Aereo case has its head in the clouds

Aereo antenna array. Each antenna is about the size of a dime, and Aereo is filling rooms with thousands of them. The company recently lost at the Supreme Court, with justices ruling the service represented a copyright infringing "public performance".

If you're of a certain age, you'll recognize this familiar sight:

From the VHS of yore, this bright green FBI warning prohibited the "public performance" of any content. That distinction between public and private is what will largely decide the outcome of Aereo's case. Aereo argues that since the content is going directly to a customer, it's not that different than picking up a TV signal via an antenna you might buy and set up in your house. Or as CEO Chet Kanojia puts it, it's what makes it legal for you to sing a Miley Cyrus song in your shower: no one but you is enjoying/suffering through that performance but you.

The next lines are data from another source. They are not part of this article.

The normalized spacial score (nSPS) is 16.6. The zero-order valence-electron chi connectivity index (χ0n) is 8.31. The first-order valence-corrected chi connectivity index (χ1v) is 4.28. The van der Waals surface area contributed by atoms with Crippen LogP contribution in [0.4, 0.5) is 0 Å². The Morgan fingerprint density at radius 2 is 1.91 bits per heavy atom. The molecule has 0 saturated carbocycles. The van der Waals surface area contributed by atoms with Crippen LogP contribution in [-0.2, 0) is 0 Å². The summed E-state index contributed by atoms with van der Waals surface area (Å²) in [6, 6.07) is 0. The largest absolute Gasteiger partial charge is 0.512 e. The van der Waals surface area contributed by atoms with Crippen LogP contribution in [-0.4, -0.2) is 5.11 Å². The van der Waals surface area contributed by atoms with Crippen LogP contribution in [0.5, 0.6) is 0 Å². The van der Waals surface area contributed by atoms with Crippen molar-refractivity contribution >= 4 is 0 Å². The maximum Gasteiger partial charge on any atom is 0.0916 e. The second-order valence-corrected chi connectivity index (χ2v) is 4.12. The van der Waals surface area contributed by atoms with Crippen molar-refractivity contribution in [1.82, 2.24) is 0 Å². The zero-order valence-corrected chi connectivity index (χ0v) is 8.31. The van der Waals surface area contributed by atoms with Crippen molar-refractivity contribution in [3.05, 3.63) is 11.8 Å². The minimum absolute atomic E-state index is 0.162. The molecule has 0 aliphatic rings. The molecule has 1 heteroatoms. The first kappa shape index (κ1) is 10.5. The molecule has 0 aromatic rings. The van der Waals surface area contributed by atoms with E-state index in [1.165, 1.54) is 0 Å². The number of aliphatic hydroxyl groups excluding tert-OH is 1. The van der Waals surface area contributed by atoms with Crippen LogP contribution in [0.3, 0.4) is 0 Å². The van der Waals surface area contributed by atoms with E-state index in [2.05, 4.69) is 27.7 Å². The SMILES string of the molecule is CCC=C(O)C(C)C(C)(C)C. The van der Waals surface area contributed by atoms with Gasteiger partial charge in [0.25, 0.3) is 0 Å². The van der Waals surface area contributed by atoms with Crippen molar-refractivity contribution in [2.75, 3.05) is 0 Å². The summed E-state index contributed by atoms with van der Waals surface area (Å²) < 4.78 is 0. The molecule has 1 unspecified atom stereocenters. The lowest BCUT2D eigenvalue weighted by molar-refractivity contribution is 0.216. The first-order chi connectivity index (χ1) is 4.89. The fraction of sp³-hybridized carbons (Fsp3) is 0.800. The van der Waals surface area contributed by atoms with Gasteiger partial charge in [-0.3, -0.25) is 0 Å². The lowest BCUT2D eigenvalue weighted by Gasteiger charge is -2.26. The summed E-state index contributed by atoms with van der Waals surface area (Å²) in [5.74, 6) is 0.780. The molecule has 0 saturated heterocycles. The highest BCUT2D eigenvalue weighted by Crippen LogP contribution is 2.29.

But there's more than just television at stake in this case, something that everyone involved seems to be aware of. Cloud computing companies in particular are keeping a watchful eye on how this all plays out.

lot of companies that rely on the cloud are worried that depending on how the court rules, it could mean companies will need to look differently at the content on their servers, including issues of copyright and licensing.

 

About the author

David Gura is a reporter for Marketplace, based in the Washington, D.C. bureau.

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